Download the lists of species observed in the Yale Peabody Museum–Beardsley Zoo 2007 Stratford BioBlitz:
Click here for the free Adobe Reader® needed to open these PDF files.
Around 50 people, including volunteers, Peabody staff, Yale postdoctoral fellows and Peabody affiliates from at least 6 countries, participated in one or more of the various teams — taxonomic working groups or TWGs — that specialized in specific categories: Mycology, Entomology, Herpetology, Ichthyology, Botany, Ornithology, Mammalogy, and Invertebrate Zoology. Although it was raining and the nighttime temperatures were in the 40s (F), the team members were eager and committed to the cause of tabulating as many species within the town as possible within 24 hours.
Survey techniques varied by specialty, and included motion-sensitive
cameras, trackway traps, funnel net traps, cover object surveys, light
traps, seining, bird call-back surveys, and good old fashioned
observation, either with the naked eye or binoculars.
Additional work was done at a lab set up at the Beardsley Zoo’s Hanson Outdoor Education Center, where, among other techniques, microscopes were used to identify species by counting spider tarsal tufts and tadpole tooth rows.
In the end, teams tabulated 729 plant, animal and fungus species within the town of Stratford in those 24 hours. Highlights include a state record isopod, 2 Stratford town record amphibians, and several state listed species. Data on the state-listed species have been submitted to the Connecticut Department of Environmental Protection’s database, where they may be useful in mapping the distribution of protected species.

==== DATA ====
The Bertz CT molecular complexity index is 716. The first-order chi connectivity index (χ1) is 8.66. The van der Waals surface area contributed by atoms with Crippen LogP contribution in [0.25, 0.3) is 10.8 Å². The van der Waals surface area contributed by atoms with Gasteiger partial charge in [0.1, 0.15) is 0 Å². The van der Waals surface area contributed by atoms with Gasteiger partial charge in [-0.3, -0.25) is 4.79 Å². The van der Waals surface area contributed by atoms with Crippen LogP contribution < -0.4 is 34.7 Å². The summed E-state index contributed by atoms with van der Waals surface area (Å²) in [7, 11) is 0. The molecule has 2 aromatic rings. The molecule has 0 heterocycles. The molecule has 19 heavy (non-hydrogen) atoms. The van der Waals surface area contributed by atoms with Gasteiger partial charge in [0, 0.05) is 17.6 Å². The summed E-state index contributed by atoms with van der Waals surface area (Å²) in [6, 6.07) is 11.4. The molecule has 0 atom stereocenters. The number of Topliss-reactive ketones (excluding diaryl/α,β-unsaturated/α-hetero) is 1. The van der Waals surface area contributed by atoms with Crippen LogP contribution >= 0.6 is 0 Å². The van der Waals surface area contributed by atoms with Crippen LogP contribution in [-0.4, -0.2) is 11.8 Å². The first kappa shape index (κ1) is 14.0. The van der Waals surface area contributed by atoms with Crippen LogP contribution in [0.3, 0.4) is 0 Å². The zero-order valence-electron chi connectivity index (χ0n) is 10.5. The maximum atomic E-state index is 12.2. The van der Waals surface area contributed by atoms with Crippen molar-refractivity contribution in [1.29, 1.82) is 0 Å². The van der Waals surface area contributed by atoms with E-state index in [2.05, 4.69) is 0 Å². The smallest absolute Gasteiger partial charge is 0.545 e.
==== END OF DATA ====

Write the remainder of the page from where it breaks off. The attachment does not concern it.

Representatives of some of the surveyed species are now available to researchers around the world as vouchers in the Yale Peabody Museum’s collections. Additionally, tissue samples collected for many species are now stored in the Museum’s tissue collection housed within the Peabody–Yale Institute for Biospheric Studies cryofacility.
Many of the TWGs reported interesting observations. The Ornithology group observed many species of rallid that were not expected, including a vagrant Purple Gallinule that was several hundred miles from its normal distribution area.
The Mammalogy TWG “photo-captured” a White-tailed Deer (at right) attracted to a can of tuna, which it apparently ate. This same team also is responsible for the most unusual amphibian record of the event, a Spotted Salamander.
Though this amphibian species is common and expected within Stratford, no other team saw it. This alone is not unusual. What makes the Spotted Salamander “observation” interesting is that it was a trackway left on white paper. (Trackway traps are made from a PVC pipe with paper inside and ink on each end. Animals walking through the pipe leave footprints on the paper.) This may be the first time a salamander track has been used in such a survey.
Plans are already underway for a BioBlitz in 2008, with the goal of collecting data from the same locations to gain a more complete understanding of the area.
For information on the next Yale Peabody Museum BioBlitz contact:
Division of Vertebrate Zoology
Center for Conservation and Biodiversity
& Connecticut State Museum of Natural History
University of Connecticut
Patuxent Wildlife Research Center
with links to other BioBlitz sites
Town of Stratford